Both honeydew and cantaloupe melons are low in carbs and sugars. They contain about 9 g of carbs and 8 g of sugars per 100g.
What’s the carbohydrate content of melons?
All melon varieties are mainly carbs. Melons contain between 6 g and 10 g of carbs per 100g. They’re poor in protein and contain negligible amounts of fat.
Honeydew, casaba, and cantaloupe are the three most common melon varieties.
Honeydew melon is the richest variety in carbs. It contains 9.1 g of carbs per 100g. Cantaloupe contains 8.2 g of carbs per 100g. Casaba melon has a lower carbohydrate content. It contains about 6.6 g of carbs per 100g.
What types of carbs are in melons?
The main carbohydrate type of all melon varieties is sugar. The carbohydrate type of melons consists of 91% of sugars and 9% of fiber. Melons contain no starch.
Are cantaloupe & other melon varieties high in sugar?
Honeydew melon contains 8.1 g of sugars per 100g. An 1-cup serving contains almost 14 g of sugars, while a large wedge contains up to 13 g of sugars.
Cantaloupe melon contains slightly less than 8 g of sugars per 100g. So, honeydew and cantaloupe melons have almost the same sugar content.
Casaba melon contains about 30% less sugar than the other two most popular melon varieties. It contains 5.7 g of sugars per 100g, or 9.7 g per serving.
Is fructose the main type of sugar in melons?
Melons have 3 types of sugar. They consist of sucrose, glucose, and fructose. Every melon variety has a slightly different sugar composition.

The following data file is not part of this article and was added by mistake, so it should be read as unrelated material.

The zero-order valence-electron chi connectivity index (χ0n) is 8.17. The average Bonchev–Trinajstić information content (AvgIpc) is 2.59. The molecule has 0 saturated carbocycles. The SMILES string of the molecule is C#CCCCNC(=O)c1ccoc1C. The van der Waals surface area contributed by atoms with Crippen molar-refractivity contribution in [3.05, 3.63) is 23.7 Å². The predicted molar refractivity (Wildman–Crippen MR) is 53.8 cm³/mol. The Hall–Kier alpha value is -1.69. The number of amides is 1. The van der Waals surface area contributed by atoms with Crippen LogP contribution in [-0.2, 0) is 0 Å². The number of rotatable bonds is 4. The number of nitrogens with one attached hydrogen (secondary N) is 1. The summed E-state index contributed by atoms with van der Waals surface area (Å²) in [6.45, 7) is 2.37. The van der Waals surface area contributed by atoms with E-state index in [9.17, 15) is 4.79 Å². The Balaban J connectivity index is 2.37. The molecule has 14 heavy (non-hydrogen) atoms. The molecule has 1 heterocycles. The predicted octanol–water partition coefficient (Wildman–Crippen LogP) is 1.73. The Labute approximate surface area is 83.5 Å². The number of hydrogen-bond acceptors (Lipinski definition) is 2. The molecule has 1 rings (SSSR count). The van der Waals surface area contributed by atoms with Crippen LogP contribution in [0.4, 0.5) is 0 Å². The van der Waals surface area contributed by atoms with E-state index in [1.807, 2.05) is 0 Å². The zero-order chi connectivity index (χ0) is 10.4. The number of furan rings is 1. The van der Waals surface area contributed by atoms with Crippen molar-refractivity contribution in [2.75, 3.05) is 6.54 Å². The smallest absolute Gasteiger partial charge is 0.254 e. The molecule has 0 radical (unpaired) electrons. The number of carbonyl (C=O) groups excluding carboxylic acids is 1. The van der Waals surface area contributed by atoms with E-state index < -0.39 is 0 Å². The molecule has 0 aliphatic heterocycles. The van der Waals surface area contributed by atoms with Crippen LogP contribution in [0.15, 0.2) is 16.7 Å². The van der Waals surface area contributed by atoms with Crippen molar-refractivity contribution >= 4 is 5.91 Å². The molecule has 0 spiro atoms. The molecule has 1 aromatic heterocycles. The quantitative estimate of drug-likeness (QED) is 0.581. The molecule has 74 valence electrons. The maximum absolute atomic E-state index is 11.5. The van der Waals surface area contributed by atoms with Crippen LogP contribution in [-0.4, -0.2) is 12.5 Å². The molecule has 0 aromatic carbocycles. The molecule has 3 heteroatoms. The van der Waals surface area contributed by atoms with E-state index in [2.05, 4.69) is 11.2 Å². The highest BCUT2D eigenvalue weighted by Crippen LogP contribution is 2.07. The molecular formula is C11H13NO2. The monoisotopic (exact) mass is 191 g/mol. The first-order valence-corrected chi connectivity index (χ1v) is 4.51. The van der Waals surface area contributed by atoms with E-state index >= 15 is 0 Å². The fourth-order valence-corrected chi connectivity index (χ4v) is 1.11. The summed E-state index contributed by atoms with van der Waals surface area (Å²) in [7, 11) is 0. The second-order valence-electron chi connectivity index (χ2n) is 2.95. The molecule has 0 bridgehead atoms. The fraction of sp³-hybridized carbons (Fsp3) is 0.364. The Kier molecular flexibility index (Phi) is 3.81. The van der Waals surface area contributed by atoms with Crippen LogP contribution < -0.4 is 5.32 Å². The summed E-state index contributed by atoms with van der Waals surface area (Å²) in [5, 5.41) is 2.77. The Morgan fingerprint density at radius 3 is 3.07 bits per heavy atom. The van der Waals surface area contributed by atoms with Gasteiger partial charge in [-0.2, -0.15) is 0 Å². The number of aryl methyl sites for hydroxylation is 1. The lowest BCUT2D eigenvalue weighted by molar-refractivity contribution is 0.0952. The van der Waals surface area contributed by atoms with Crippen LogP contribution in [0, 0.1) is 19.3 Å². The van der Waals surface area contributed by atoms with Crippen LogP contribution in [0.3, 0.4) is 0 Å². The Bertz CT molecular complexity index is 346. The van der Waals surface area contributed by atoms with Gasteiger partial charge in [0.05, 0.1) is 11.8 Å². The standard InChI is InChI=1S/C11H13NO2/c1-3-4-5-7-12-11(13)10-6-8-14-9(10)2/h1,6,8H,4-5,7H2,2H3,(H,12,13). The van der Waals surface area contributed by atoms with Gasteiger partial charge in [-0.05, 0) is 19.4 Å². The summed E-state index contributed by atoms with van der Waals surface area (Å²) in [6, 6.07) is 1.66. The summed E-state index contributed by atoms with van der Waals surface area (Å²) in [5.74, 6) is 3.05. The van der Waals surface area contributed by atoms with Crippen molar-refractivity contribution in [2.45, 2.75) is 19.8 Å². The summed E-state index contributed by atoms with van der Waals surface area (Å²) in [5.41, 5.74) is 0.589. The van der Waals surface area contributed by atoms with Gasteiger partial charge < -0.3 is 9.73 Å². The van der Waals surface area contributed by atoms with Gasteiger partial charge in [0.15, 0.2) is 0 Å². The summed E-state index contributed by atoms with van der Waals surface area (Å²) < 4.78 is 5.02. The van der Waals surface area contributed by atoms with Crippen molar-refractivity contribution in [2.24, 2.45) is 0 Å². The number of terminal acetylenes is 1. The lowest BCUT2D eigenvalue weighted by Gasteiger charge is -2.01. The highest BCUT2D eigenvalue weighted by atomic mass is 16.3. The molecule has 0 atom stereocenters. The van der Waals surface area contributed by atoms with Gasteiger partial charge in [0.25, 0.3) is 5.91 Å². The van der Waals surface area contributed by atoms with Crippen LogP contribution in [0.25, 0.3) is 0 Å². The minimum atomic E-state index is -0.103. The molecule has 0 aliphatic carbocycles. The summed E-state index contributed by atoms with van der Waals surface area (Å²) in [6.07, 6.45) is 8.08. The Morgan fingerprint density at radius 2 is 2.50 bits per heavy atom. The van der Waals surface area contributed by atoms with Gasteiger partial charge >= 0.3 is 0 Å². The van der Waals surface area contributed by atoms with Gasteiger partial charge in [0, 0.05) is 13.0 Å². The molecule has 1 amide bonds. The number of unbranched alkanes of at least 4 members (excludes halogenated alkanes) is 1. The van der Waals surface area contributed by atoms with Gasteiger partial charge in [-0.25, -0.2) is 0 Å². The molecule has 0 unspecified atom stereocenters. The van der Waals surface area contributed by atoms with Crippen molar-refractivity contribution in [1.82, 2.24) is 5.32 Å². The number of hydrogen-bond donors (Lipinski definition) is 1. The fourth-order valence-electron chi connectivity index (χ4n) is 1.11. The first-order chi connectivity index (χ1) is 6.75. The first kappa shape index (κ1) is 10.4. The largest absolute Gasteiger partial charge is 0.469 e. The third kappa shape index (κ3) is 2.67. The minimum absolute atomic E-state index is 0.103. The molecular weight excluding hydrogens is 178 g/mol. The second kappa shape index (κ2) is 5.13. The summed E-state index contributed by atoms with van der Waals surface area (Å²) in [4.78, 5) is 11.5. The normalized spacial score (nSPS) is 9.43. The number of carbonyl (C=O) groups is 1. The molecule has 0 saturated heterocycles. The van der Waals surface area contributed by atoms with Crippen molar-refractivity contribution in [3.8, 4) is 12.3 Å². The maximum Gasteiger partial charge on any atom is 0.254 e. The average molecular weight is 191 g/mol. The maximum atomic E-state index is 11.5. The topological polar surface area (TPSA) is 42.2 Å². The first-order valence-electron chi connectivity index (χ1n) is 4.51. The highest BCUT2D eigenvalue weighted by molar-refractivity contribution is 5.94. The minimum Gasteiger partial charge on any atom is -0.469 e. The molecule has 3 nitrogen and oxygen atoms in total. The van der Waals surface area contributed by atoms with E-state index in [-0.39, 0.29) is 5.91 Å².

For instance, the sugar content of honeydew melon is 36% fructose, 33% glucose, and 31% sucrose.
On the other hand, cantaloupe melon is quite rich in sucrose. It’s 55% sucrose, 20% glucose, and only 24% fructose. It contains small amounts of other sugar types as well.
Is sugar of fruits bad for health?
Excessive sugar intake has been linked to obesity, type 2 diabetes, metabolic syndrome, inflammatory diseases, and cardiovascular disease. Furthermore, excess sugar consumption may lead to fat accumulation in the liver, decreased insulin sensitivity, and increased uric acid and cholesterol levels.
The upper recommended daily intake of added sugar is 25 g. Extra sugar is added in most commercial products. Cutting down sugar is very difficult because it interferes with the reward system of the brain, causing overeating.[3,4,5]
But, there isn’t a maximum safe dose of sugar which is naturally present in fruits. Healthy people can safely consume melon, and other fruits naturally containing sugar, like watermelon, grapes, papaya, grapefruit, and many more.
Can people with diabetes eat melons?
Melons have a medium Glycemic Index. They won’t spike blood sugar levels. According to the American Diabetes Association, people with diabetes can eat up to 1 cup of melon a day.
Always consult your physician before changing your diet, though.
Are melons keto-friendly?
People on keto should limit their daily carbohydrate intake to 20-50 g.
A serving of honeydew melon contains about 16 g of carbs, while a serving of cantaloupe melon contains about 13 g of carbs.
Hence, people who follow a ketogenic diet shouldn’t consume melons. At least, people on keto should consume small amounts.
Moreover, better prefer the casaba variety. Casaba melon contains only 11 g of carbs per serving.
Can the sugar content of melons make us gain weight?
We gain weight when we consume more calories than we burn.
Melon won’t make us fat. Despite its sugar content, melon is low in calories. Any melon variety provides up to 65 calories per serving.
Actually, a serving of honeydew, cantaloupe, and casaba melon has 64, 55, and 48 calories, respectively.
So, melon consumption is good for weight loss.
Should we eat melons daily?
We can eat melon every day. It’s low in calories, fat, carbs, and sugar. On the other hand, it contains decent amounts of fiber, potassium, vitamin C, and many antioxidant compounds.
Cantaloupe melon is particularly rich in carotenoids, and vitamin C!
The best time to eat melons in order to lose weight is before a high-calorie meal. Melon controls appetite and decreases total energy intake.